Abstract: Accommodation Controls on Fluvial-Deltaic Reservoir Architecture
Michael H. Gardner, Brian J. Willis, Mark D. Barton
Hydrocarbon recovery efficiency is controlled by reservoir heterogeneities resulting from geometric arrangements of strata, or "stratal architecture." Traditional reservoir characterization relates depositional systems to stratal architecture. High-resolution sequence stratigraphy of outcrop analogs provides a chronostratigraphic framework for evaluating accommodation conditions of depositional systems. Key stratigraphic surfaces and/or correlative strata define a hierarchy of chronostratigraphic units of different periodicities.
The Upper Cretaceous Ferron Sandstone, an analog to high accommodation and sediment supply fluvial-deltaic reservoirs, comprises an intermediate-term stratigraphic sequence consisting of seven short-term stratigraphic cycles. Each short-term stratigraphic cycle contains fluvial- to storm-dominated shallow-marine deposits laterally replaced by distributary channel deposits. Major unconformities are absent and sandstone bodies exhibiting a characteristic permeability structure, facies association, and stratal geometry, termed depositional elements, are fully preserved. These attributes vary systematically as a function of the elements stratigraphic position making them the most important reservoir unit affecting fluid flow (flow units). These preservational conditions emphasize depositi nal controls on stratal architecture.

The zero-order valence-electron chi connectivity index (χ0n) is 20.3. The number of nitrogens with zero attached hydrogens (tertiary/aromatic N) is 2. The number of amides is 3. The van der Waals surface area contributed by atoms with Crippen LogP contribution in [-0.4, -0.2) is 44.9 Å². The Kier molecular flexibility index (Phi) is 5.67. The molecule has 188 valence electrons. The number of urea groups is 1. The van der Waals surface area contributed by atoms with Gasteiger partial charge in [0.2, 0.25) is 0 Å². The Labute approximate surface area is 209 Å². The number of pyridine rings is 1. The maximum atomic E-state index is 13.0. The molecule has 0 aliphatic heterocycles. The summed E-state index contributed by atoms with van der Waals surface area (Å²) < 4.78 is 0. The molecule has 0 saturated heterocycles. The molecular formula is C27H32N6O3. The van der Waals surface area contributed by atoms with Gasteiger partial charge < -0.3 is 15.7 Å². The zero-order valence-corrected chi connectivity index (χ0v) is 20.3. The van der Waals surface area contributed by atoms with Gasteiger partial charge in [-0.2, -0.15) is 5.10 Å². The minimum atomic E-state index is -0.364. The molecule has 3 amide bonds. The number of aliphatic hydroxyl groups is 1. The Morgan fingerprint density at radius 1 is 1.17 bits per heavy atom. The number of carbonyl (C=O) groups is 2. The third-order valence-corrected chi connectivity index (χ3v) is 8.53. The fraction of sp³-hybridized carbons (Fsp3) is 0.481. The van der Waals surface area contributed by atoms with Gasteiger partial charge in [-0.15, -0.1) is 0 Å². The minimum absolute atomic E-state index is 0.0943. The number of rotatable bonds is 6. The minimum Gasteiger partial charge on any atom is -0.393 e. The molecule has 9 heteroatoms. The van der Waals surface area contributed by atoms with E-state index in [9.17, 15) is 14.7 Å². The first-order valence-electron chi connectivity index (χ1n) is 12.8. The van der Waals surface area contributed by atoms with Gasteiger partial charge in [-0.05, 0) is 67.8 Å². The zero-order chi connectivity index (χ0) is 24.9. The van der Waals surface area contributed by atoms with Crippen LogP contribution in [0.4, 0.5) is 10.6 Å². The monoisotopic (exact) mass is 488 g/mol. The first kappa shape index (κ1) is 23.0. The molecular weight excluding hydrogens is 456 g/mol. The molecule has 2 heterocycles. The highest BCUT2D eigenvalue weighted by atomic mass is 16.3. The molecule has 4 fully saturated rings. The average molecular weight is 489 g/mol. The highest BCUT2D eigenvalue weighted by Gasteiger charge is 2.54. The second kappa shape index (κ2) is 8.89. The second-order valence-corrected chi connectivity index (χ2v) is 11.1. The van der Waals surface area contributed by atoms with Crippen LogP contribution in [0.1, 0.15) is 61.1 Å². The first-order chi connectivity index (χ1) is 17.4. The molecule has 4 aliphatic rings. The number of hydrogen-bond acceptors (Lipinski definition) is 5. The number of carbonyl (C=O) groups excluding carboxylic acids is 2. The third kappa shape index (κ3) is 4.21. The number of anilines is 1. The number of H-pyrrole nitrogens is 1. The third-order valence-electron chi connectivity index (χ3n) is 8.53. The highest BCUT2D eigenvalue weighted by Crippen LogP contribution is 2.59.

The Lower Cretaceous Fall River Formation, an analog to low accommodation fluvial-deltaic reservoirs, comprises an intermediate-term stratigraphic sequence consisting of six short-term stratigraphic cycles. The lower five short-term cycles are unconformity-bounded. Each short-term stratigraphic cycle contains thin tidally influenced, fluvial- to storm-dominated shallow-marine deposits locally incised by valley-fill deposits changing upward from low-sinuosity fluvial to estuarine. Detailed outcrop study of valley fill strata shows unconformities controlling permeability distributions, segregating the reservoir, and juxtaposing low and high permeability strata. This is particularly prevalent in stacked, or nested valley fills which are truncated by multiple, irregular and high-relief un onformities. Hence, in low accommodation fluvial-deltaic strata the most important stratal element affecting fluid flow are unconformity bounded short-term stratigraphic cycles. This contrasts with high accommodation fluvial-deltaic strata where smaller-scale depositional elements comprising individual short-term stratigraphic cycles form flow units.
AAPG Search and Discovery Article #90956©1995 AAPG International Convention and Exposition Meeting, Nice, France